If you're an experienced pet owner, you know that where there's one flea, there are undoubtedly more. Effective flea control requires treatment of both the pet and the home, including the use of products that address the entire flea life cycle. That will require treating your pet and cleaning your home thoroughly, perhaps more than once.
The Life of a Flea
There are many flea species, but the most common one in the United States is Ctenocephalides felix, commonly known as the cat flea. These parasites thrive off the blood of mammals like cats, dogs, even humans. They love warm, moist places, and they breed like crazy, which is what can make infestations so serious.
Fleas go through four stages in their life cycle: egg, larva, pupa, and adult. Eggs hatch within 12 days of being laid. The larval stage lasts from four to 18 days. During this time, they feed on things like dead skin cells and dander, but they don't bite like adults do. Flea larvae next enter a pupal stage and lie dormant for anywhere from three to five day.
It's the adult fleas that are the true pests. They're hungry and bite their hosts in order to feed off the blood they draw. They're also mobile, capable of leaping from host to host. And they're prolific. An adult female can begin laying eggs within 48 hours of her first meal, on average 50 eggs a day. And fleas can live for two or three months, breeding until the end.
To stop fleas, you need to break their life cycle, which means eliminating the eggs, the larvae, and the adults. Since your pet is the most likely host, start there. Begin by consulting your veterinarian, who can recommend a course of treatment based on your pet's health and living situation.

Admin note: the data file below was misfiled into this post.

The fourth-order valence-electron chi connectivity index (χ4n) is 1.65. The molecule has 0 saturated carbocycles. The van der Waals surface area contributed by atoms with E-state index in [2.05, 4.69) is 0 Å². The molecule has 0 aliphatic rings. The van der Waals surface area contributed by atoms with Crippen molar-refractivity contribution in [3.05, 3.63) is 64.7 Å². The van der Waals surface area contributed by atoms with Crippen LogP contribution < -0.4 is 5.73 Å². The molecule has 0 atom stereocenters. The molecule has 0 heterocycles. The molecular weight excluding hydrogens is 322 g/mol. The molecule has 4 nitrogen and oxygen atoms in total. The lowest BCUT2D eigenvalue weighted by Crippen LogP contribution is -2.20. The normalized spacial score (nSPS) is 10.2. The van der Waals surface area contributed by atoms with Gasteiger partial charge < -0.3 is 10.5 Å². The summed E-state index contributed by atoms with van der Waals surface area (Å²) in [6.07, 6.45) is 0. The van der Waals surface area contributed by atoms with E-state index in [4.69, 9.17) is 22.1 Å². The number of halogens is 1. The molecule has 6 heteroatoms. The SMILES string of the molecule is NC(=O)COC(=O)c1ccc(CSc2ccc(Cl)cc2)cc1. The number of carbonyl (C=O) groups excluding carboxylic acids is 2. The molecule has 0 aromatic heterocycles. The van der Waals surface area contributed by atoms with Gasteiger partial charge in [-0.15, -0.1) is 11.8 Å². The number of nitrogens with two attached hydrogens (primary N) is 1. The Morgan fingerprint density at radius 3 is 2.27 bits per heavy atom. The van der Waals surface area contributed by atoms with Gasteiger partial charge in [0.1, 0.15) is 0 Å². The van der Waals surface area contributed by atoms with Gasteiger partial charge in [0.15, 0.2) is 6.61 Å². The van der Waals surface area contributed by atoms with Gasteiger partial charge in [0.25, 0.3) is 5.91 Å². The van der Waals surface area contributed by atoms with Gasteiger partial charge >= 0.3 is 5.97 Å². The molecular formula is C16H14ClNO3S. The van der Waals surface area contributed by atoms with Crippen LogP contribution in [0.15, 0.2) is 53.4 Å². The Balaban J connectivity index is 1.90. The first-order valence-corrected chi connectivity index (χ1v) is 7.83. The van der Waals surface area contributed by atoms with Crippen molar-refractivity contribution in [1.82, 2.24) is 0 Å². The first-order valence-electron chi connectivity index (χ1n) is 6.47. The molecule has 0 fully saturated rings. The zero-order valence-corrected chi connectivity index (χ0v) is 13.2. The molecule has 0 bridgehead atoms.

Many vets suggest topical products, often called "spot-on" treatments, or oral treatments. Popular treatments include Frontline Plus, Advantage, Program, and Capstar. These products are usually applied or administered monthly or every few months, and most require a prescription. It's worth pointing out that a small number of pets have an allergic reaction to these treatments, which can be fatal if not treated immediately. The Humane Society of the United States offers safety tips for using flea treatments on its website.
Your vet may also suggest bathing your pet with an anti-flea shampoo to kill fleas living on your pet's body, followed by a thorough combing with a flea comb to catch any remaining pests. But fleas can be persistent. If your pet goes outdoors, it can pick up new fleas. Likewise, your pet will become reinfested if you don't also treat your home.
Cleaning Your Home
Remember, the flea eggs drop off your pet. Flea larvae don't feed on blood; they can find everything they need to live in your carpet. After you treat your pet with an approved flea-control product, you need to get rid of the fleas in your carpet and on your furniture. Otherwise, the flea eggs will keep hatching, and you will be fighting a perpetual infestation of hungry fleas.
If you act as soon as you notice Fido scratching, you may only need a vacuum and a washing machine for this step. Mild flea infestations can often be managed with some persistent housework. Concentrate your efforts on the areas of your home where your pet spends the most time.
- Wash pet bedding, toys, blankets, linens, and throw rugs in hot water. Anything your pet has been on or near that can fit in the washing machine should be laundered. Use the hottest water possible.
- Vacuum carpets thoroughly. If possible, use a vacuum with a beater bar, as these do a better job of moving the carpet pile and getting to the flea eggs and larvae deep within the rug. Make sure you pick up any clutter; don't just vacuum it. Also, move the furniture and vacuum underneath. Some people recommend putting a flea collar inside the vacuum bag to kill the fleas once you've collected them.
- Vacuum upholstered furniture. Even if you don't think your pets climb on your furniture, they are. There are probably flea eggs hidden in your couch cushions. Vacuum all the cushions, cracks, crevices, and seams carefully. Remove the cushions and vacuum underneath them, too.